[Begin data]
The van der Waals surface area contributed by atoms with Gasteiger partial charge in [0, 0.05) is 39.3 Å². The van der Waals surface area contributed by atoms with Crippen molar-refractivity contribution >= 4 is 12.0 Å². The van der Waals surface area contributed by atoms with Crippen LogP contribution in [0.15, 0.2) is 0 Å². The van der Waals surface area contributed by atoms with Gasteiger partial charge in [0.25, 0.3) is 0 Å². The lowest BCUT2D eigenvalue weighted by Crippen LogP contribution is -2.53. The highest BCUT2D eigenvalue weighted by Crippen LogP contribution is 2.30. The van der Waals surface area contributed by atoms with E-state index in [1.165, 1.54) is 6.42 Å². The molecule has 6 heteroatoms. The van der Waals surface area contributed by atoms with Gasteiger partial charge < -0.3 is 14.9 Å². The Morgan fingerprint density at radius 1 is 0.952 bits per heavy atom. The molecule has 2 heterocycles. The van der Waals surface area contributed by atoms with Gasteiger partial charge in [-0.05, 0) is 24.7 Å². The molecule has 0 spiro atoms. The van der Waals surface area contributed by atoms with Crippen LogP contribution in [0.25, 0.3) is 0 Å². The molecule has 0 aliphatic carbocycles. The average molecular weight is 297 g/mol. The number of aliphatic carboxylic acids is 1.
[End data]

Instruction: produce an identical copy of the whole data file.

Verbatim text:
The van der Waals surface area contributed by atoms with Gasteiger partial charge in [0, 0.05) is 39.3 Å². The van der Waals surface area contributed by atoms with Crippen molar-refractivity contribution >= 4 is 12.0 Å². The van der Waals surface area contributed by atoms with Crippen LogP contribution in [0.15, 0.2) is 0 Å². The van der Waals surface area contributed by atoms with Gasteiger partial charge in [0.25, 0.3) is 0 Å². The lowest BCUT2D eigenvalue weighted by Crippen LogP contribution is -2.53. The highest BCUT2D eigenvalue weighted by Crippen LogP contribution is 2.30. The van der Waals surface area contributed by atoms with E-state index in [1.165, 1.54) is 6.42 Å². The molecule has 6 heteroatoms. The van der Waals surface area contributed by atoms with Gasteiger partial charge < -0.3 is 14.9 Å². The Morgan fingerprint density at radius 1 is 0.952 bits per heavy atom. The molecule has 2 heterocycles. The van der Waals surface area contributed by atoms with Gasteiger partial charge in [-0.05, 0) is 24.7 Å². The molecule has 0 spiro atoms. The van der Waals surface area contributed by atoms with Crippen LogP contribution in [0.25, 0.3) is 0 Å². The molecule has 0 aliphatic carbocycles. The average molecular weight is 297 g/mol. The number of aliphatic carboxylic acids is 1.